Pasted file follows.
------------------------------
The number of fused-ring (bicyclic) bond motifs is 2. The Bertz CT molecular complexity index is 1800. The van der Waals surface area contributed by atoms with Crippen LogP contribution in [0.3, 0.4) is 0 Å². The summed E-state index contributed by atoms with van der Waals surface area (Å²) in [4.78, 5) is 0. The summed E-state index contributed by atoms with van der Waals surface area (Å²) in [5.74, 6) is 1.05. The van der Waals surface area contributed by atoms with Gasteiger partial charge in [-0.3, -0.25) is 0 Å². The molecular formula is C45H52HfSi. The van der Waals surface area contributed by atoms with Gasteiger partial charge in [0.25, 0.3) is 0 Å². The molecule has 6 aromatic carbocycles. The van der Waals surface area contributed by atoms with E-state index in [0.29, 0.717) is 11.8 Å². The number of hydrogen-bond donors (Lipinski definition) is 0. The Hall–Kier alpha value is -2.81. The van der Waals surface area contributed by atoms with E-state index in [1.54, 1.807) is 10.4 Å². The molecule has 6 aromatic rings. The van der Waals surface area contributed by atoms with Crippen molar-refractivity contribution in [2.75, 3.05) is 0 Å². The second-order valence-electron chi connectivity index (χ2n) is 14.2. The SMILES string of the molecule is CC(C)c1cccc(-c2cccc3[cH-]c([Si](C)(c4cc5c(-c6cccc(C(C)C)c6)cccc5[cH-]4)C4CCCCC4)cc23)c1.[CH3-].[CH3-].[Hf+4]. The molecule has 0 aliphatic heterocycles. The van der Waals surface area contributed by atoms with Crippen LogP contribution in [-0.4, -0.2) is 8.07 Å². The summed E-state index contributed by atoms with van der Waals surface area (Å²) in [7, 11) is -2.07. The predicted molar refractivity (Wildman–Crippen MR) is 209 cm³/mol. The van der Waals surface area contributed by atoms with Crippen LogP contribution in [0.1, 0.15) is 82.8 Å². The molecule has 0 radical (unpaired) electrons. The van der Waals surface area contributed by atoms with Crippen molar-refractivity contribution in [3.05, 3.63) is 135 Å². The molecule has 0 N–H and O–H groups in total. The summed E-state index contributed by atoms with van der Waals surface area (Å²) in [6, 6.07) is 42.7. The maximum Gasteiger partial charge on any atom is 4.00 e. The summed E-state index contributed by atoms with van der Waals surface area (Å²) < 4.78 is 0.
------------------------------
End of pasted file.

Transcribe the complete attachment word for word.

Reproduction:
The number of fused-ring (bicyclic) bond motifs is 2. The Bertz CT molecular complexity index is 1800. The van der Waals surface area contributed by atoms with Crippen LogP contribution in [0.3, 0.4) is 0 Å². The summed E-state index contributed by atoms with van der Waals surface area (Å²) in [4.78, 5) is 0. The summed E-state index contributed by atoms with van der Waals surface area (Å²) in [5.74, 6) is 1.05. The van der Waals surface area contributed by atoms with Gasteiger partial charge in [-0.3, -0.25) is 0 Å². The molecular formula is C45H52HfSi. The van der Waals surface area contributed by atoms with Gasteiger partial charge in [0.25, 0.3) is 0 Å². The molecule has 6 aromatic carbocycles. The van der Waals surface area contributed by atoms with E-state index in [0.29, 0.717) is 11.8 Å². The number of hydrogen-bond donors (Lipinski definition) is 0. The Hall–Kier alpha value is -2.81. The van der Waals surface area contributed by atoms with E-state index in [1.54, 1.807) is 10.4 Å². The molecule has 6 aromatic rings. The van der Waals surface area contributed by atoms with Crippen molar-refractivity contribution in [2.75, 3.05) is 0 Å². The second-order valence-electron chi connectivity index (χ2n) is 14.2. The SMILES string of the molecule is CC(C)c1cccc(-c2cccc3[cH-]c([Si](C)(c4cc5c(-c6cccc(C(C)C)c6)cccc5[cH-]4)C4CCCCC4)cc23)c1.[CH3-].[CH3-].[Hf+4]. The molecule has 0 aliphatic heterocycles. The van der Waals surface area contributed by atoms with Crippen LogP contribution in [-0.4, -0.2) is 8.07 Å². The summed E-state index contributed by atoms with van der Waals surface area (Å²) in [7, 11) is -2.07. The predicted molar refractivity (Wildman–Crippen MR) is 209 cm³/mol. The van der Waals surface area contributed by atoms with Crippen LogP contribution in [0.1, 0.15) is 82.8 Å². The molecule has 0 radical (unpaired) electrons. The van der Waals surface area contributed by atoms with Crippen molar-refractivity contribution in [3.05, 3.63) is 135 Å². The molecule has 0 N–H and O–H groups in total. The summed E-state index contributed by atoms with van der Waals surface area (Å²) in [6, 6.07) is 42.7. The maximum Gasteiger partial charge on any atom is 4.00 e. The summed E-state index contributed by atoms with van der Waals surface area (Å²) < 4.78 is 0.